Helping your kids maintain relationships with extended family

Helping your kids maintain relationships with extended family

On behalf of Johnson, Sclafani & Moriarty, Attorneys at Law posted in Child Custody on Thursday, November 23, 2017.

When couples with children divorce, many want their kids to maintain their relationships with their co-parent’s family. It’s often grandparents lobbying to maintain their relationships with the kids. However, it’s essential not to forget about other family members with whom your children have special bonds — such as uncles, aunts and cousins.

If these extended family members live thousands of miles away and your kids rarely saw them before, this probably won’t be an issue. However, many kids are very close to their cousins. They may also have an aunt or uncle whom they love and have counted on to be there for important milestones in their lives, as well as events like recitals, games and spelling bees. It’s essential that parents not let their kids lose these important relationships.

Both parents can help their kids maintain those relationships. However, this may require some flexibility on both parents’ part. If your nephew on your spouse’s side is having a birthday party on “your” weekend, let your kids attend. If your former sister-in-law is getting married, let your children be there.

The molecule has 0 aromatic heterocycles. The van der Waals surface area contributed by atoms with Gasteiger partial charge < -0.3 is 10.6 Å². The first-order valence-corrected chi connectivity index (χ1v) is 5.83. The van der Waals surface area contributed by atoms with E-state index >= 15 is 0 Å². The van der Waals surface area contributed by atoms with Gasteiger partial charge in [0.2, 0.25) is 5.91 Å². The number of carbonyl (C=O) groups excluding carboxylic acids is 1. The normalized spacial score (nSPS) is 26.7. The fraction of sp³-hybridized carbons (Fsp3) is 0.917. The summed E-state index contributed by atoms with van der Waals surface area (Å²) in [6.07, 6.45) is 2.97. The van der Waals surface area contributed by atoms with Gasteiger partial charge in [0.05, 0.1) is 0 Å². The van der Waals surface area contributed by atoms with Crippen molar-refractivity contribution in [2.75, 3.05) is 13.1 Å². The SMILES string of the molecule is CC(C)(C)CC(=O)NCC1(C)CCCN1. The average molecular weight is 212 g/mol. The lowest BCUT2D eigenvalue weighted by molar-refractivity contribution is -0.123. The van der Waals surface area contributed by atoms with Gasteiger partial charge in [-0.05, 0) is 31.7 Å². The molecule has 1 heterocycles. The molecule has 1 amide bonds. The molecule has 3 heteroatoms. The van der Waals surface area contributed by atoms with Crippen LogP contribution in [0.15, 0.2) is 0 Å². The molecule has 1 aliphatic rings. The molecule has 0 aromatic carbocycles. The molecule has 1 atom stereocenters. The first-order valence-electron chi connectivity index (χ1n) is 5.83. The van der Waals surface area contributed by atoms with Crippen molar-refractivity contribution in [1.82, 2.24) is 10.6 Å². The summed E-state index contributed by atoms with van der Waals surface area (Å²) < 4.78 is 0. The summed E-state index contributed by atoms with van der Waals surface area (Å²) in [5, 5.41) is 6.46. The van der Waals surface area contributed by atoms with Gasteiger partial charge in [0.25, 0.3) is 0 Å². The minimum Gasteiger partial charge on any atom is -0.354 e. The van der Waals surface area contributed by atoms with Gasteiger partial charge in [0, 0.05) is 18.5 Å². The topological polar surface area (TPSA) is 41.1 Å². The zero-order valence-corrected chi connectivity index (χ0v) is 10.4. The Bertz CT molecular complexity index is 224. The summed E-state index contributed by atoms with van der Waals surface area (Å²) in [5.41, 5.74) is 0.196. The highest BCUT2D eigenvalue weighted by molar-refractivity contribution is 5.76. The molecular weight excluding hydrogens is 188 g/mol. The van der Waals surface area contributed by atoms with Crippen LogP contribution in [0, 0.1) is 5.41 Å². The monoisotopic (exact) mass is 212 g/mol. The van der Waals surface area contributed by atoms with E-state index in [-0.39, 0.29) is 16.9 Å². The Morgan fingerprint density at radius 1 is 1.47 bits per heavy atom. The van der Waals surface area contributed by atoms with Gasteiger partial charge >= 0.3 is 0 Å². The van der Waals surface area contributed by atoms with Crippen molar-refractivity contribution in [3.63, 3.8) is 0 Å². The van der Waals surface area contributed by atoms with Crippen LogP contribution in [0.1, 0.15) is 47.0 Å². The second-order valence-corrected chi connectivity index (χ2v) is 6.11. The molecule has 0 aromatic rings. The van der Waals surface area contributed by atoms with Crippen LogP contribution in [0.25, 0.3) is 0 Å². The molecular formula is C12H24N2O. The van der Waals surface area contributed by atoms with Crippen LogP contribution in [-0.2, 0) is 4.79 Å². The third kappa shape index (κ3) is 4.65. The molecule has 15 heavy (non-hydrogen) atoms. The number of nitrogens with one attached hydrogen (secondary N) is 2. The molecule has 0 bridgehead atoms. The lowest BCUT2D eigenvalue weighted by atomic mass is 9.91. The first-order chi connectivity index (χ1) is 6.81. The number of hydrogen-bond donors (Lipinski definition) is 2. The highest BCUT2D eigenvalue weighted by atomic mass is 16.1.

The more you can help your kids maintain their supportive family relationships on both sides after your divorce, the better off they will be. It’s important not to do that begrudgingly — no matter how you feel about your former in-laws. If they are a good influence in your children’s lives, put your own feelings aside.

Of course, if aunts and uncles (or anyone from your co-parent’s side of the family) are using their time with your kids to speak negatively about you or get information that they pass on to your former spouse to use against you, that’s different. Even cousins, unknowingly, can pass on things they’ve heard from their parents to your kids that can cause confusion or harm.

If that’s the case, it’s essential to talk with your co-parent and possibly rethink whether these family members should continue to be around the kids without your supervision. Ideally, the adults can all put their own feelings aside to help nurture and support the kids.

If there are serious issues with your ex’s family members being a negative influence on the relationship you have with your children or their wellbeing, it may be something to revisit in your parenting plan. Your Massachusetts family law attorney can provide guidance if that’s the case.

Source: Our Family Wizard, “Aunts, Uncles, & Cousins: What happens to them after a divorce?,” accessed Nov. 24, 2017